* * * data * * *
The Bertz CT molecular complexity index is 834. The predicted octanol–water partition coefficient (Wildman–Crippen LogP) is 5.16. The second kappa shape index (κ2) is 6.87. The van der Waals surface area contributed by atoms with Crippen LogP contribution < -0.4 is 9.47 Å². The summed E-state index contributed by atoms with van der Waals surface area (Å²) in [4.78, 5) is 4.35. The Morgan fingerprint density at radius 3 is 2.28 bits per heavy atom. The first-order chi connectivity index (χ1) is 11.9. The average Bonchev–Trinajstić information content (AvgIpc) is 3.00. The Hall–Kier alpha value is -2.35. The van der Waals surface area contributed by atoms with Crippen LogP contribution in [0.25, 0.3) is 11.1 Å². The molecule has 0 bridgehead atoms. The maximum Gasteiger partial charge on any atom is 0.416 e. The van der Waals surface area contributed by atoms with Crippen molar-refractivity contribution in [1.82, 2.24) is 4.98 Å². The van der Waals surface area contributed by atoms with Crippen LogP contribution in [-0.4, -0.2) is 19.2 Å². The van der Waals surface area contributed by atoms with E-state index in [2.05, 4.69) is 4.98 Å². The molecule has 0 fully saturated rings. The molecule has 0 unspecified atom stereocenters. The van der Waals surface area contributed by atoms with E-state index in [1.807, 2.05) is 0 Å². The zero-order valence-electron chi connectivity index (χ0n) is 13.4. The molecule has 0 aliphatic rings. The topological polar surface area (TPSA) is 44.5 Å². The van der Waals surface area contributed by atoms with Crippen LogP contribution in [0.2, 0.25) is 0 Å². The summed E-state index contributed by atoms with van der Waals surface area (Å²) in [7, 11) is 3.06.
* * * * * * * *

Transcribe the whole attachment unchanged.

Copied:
The Bertz CT molecular complexity index is 834. The predicted octanol–water partition coefficient (Wildman–Crippen LogP) is 5.16. The second kappa shape index (κ2) is 6.87. The van der Waals surface area contributed by atoms with Crippen LogP contribution < -0.4 is 9.47 Å². The summed E-state index contributed by atoms with van der Waals surface area (Å²) in [4.78, 5) is 4.35. The Morgan fingerprint density at radius 3 is 2.28 bits per heavy atom. The first-order chi connectivity index (χ1) is 11.9. The average Bonchev–Trinajstić information content (AvgIpc) is 3.00. The Hall–Kier alpha value is -2.35. The van der Waals surface area contributed by atoms with Crippen LogP contribution in [0.25, 0.3) is 11.1 Å². The molecule has 0 bridgehead atoms. The maximum Gasteiger partial charge on any atom is 0.416 e. The van der Waals surface area contributed by atoms with Crippen molar-refractivity contribution in [1.82, 2.24) is 4.98 Å². The van der Waals surface area contributed by atoms with Crippen LogP contribution in [-0.4, -0.2) is 19.2 Å². The van der Waals surface area contributed by atoms with E-state index in [2.05, 4.69) is 4.98 Å². The molecule has 0 fully saturated rings. The molecule has 0 unspecified atom stereocenters. The van der Waals surface area contributed by atoms with E-state index in [1.807, 2.05) is 0 Å². The zero-order valence-electron chi connectivity index (χ0n) is 13.4. The molecule has 0 aliphatic rings. The topological polar surface area (TPSA) is 44.5 Å². The van der Waals surface area contributed by atoms with Crippen LogP contribution in [0.2, 0.25) is 0 Å². The summed E-state index contributed by atoms with van der Waals surface area (Å²) in [7, 11) is 3.06.